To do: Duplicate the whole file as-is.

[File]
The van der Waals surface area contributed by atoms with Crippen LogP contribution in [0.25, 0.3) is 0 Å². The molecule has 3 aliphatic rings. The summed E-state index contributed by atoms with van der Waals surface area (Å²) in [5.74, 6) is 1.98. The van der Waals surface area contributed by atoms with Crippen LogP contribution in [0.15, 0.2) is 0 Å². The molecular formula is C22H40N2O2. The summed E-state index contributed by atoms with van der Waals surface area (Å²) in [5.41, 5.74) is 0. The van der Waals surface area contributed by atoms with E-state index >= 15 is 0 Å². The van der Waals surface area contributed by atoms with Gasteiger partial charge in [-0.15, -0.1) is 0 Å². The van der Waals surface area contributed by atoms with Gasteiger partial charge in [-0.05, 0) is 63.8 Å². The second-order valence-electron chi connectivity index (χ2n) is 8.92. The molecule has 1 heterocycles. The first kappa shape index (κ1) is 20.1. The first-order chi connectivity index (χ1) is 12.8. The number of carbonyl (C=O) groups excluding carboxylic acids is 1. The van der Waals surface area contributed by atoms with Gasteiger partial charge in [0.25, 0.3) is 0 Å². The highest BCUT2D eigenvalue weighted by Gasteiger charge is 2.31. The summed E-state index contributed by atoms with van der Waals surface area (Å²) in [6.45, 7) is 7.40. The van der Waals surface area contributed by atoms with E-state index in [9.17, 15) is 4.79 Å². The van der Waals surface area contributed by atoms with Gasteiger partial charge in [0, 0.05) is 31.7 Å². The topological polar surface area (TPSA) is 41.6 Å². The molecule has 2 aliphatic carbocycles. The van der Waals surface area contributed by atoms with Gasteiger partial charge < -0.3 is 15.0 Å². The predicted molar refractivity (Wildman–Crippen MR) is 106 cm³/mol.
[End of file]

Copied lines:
The van der Waals surface area contributed by atoms with Crippen LogP contribution in [0.25, 0.3) is 0 Å². The molecule has 3 aliphatic rings. The summed E-state index contributed by atoms with van der Waals surface area (Å²) in [5.74, 6) is 1.98. The van der Waals surface area contributed by atoms with Crippen LogP contribution in [0.15, 0.2) is 0 Å². The molecular formula is C22H40N2O2. The summed E-state index contributed by atoms with van der Waals surface area (Å²) in [5.41, 5.74) is 0. The van der Waals surface area contributed by atoms with E-state index >= 15 is 0 Å². The van der Waals surface area contributed by atoms with Gasteiger partial charge in [-0.15, -0.1) is 0 Å². The van der Waals surface area contributed by atoms with Gasteiger partial charge in [-0.05, 0) is 63.8 Å². The second-order valence-electron chi connectivity index (χ2n) is 8.92. The molecule has 1 heterocycles. The first kappa shape index (κ1) is 20.1. The first-order chi connectivity index (χ1) is 12.8. The number of carbonyl (C=O) groups excluding carboxylic acids is 1. The van der Waals surface area contributed by atoms with Gasteiger partial charge in [0.25, 0.3) is 0 Å². The highest BCUT2D eigenvalue weighted by Gasteiger charge is 2.31. The summed E-state index contributed by atoms with van der Waals surface area (Å²) in [6.45, 7) is 7.40. The van der Waals surface area contributed by atoms with E-state index in [9.17, 15) is 4.79 Å². The van der Waals surface area contributed by atoms with Gasteiger partial charge in [0, 0.05) is 31.7 Å². The topological polar surface area (TPSA) is 41.6 Å². The molecule has 2 aliphatic carbocycles. The van der Waals surface area contributed by atoms with Gasteiger partial charge < -0.3 is 15.0 Å². The predicted molar refractivity (Wildman–Crippen MR) is 106 cm³/mol.